Sea eagle Sarah McCaffrey spotted during her breeding wader survey when it came to rest on a fence post on Upper Lough ErneImage copyright Sarah McCaffrey
Image caption Sarah McCaffrey spotted this sea eagle when it came to rest on a fence post on Upper Lough Erne

A bird of prey which was persecuted to extinction in Ireland is spreading its wings again following a programme to reintroduce them into the wild.

Three white-tailed sea eagles have been spotted flying over Lough Erne in County Fermanagh in recent weeks.

The sighting has boosted hopes that a breeding pair will establish a nest in the area in the future.

Lough Erne is an important habitat for a wide variety of bird species but sea eagles remain a rare sight.

‘Flying barn door’

RSPB conservation advisor Sarah McCaffrey was conducting a survey of breeding waders – including curlew, lapwing, redshank, and snipe – when her attention was drawn skywards.

“I could hear the gulls calling and mobbing the animal and turned around and could see this big bird with massive wingspan, roughly about two metres, soaring overhead,” she said.

Image copyright Brad Robson RSPB
Image caption Ingar photographed on Lough Erne, before he was found dead in February 2015

“I thought: ‘This is fantastic, such a majestic bird in flight and so close as well.’

“And then when she landed on the fence post and I was able to capture a picture it was just incredible, a really, really lovely experience and just proof of how important Fermanagh is for wildlife.”

The white-tailed eagle is often called a “flying barn door” because of its size but this bird is still only a juvenile.

It was identified by the Golden Eagle Trust as a bird that fledged from a nest in Connemara in County Galway in 2016.

Another female called Cealtra – that fledged from Mount Shannon in County Clare in 2015 – has also been seen on Lough Erne, and there has also been a reported sighting of a mature male called Star in the same area.

Sarah McCaffrey said: “In the past they would have been persecuted to extinction but reintroduction programmes in Scotland and the Republic have been very successful.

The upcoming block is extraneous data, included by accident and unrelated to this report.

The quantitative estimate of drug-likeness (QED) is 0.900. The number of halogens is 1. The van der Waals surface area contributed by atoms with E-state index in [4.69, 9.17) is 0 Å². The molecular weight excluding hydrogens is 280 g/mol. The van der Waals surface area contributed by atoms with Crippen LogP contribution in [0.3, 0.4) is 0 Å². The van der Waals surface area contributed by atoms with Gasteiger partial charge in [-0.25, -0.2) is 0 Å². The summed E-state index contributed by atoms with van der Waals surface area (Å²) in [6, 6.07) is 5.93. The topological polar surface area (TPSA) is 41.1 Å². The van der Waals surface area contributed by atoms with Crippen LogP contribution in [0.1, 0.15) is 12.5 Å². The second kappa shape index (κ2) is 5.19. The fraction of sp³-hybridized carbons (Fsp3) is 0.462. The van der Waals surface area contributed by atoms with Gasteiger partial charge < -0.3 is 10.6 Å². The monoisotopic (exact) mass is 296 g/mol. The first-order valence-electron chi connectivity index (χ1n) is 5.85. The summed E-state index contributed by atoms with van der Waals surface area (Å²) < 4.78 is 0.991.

Image copyright PSNI
Image caption Ingar’s remains were recovered in Fermanagh

“There’s around 40 breeding pairs in the UK at the moment and probably about 13 pairs in the Republic so its all very encouraging.

“(They’re) beautiful majestic birds to look at and it’s fantastic to see them in the county.”

However, they still face threats to their survival.

The remains of an eagle called Ingar which was released in Killarney National Park in 2011 by the Golden Eagle Trust were found near Lisnaskea in February 2015.

A breeding female in Connemara was found dead on a nest on 13 April 2015 which confirmed poisoning of a white-tailed eagle in Ireland since the reintroduction project began in 2007.

Despite a ban on poisons to control foxes and crows, their illegal use remains a threat to birds of prey.

Sarah McCaffrey said: “We don’t actually know if Ingar was poisoned. When his remains were recovered he was so badly decomposed, so we can’t really speculate if he was poisoned.

“It’s very important to get education out there to make people aware that these birds are a benefit to our habitat.

“They feed on carrion, things that have died, and their main food source is also fish.”

Sea eagles breed at about five years of age and Ms McCaffrey is hopeful that a male and female could set up a permanent presence on Lough Erne.

Image copyright Dermot Breen (National Parks and Wildlife Service
Image caption The dead adult female white-tailed eagle which had been poisoned in Connemara in April 2015

“We could well have them breeding it will take a wee while for these birds to reach maturity.

“Cealtra certainly seems to like the county, she’s been present for a long time so it would be great certainly if we did (have a breeding pair) in the near future.”

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